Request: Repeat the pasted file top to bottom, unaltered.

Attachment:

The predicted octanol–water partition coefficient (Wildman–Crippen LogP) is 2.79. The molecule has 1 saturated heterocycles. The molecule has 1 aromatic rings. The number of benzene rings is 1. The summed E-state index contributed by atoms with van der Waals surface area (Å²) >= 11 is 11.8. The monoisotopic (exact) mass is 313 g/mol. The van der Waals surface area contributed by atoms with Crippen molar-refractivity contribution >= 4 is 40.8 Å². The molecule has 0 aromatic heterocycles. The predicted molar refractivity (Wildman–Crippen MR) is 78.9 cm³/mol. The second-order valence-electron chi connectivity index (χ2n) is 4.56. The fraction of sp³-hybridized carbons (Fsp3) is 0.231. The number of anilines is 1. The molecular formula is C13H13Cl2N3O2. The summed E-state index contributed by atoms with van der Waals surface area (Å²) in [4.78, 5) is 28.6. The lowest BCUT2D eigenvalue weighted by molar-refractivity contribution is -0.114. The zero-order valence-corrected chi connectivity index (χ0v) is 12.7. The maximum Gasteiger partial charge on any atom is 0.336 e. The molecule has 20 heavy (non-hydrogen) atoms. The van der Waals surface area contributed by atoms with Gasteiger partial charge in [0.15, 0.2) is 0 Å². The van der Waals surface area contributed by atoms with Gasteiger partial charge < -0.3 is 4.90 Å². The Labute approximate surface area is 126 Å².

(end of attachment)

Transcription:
The predicted octanol–water partition coefficient (Wildman–Crippen LogP) is 2.79. The molecule has 1 saturated heterocycles. The molecule has 1 aromatic rings. The number of benzene rings is 1. The summed E-state index contributed by atoms with van der Waals surface area (Å²) >= 11 is 11.8. The monoisotopic (exact) mass is 313 g/mol. The van der Waals surface area contributed by atoms with Crippen molar-refractivity contribution >= 4 is 40.8 Å². The molecule has 0 aromatic heterocycles. The predicted molar refractivity (Wildman–Crippen MR) is 78.9 cm³/mol. The second-order valence-electron chi connectivity index (χ2n) is 4.56. The fraction of sp³-hybridized carbons (Fsp3) is 0.231. The number of anilines is 1. The molecular formula is C13H13Cl2N3O2. The summed E-state index contributed by atoms with van der Waals surface area (Å²) in [4.78, 5) is 28.6. The lowest BCUT2D eigenvalue weighted by molar-refractivity contribution is -0.114. The zero-order valence-corrected chi connectivity index (χ0v) is 12.7. The maximum Gasteiger partial charge on any atom is 0.336 e. The molecule has 20 heavy (non-hydrogen) atoms. The van der Waals surface area contributed by atoms with Gasteiger partial charge in [0.15, 0.2) is 0 Å². The van der Waals surface area contributed by atoms with Gasteiger partial charge < -0.3 is 4.90 Å². The Labute approximate surface area is 126 Å².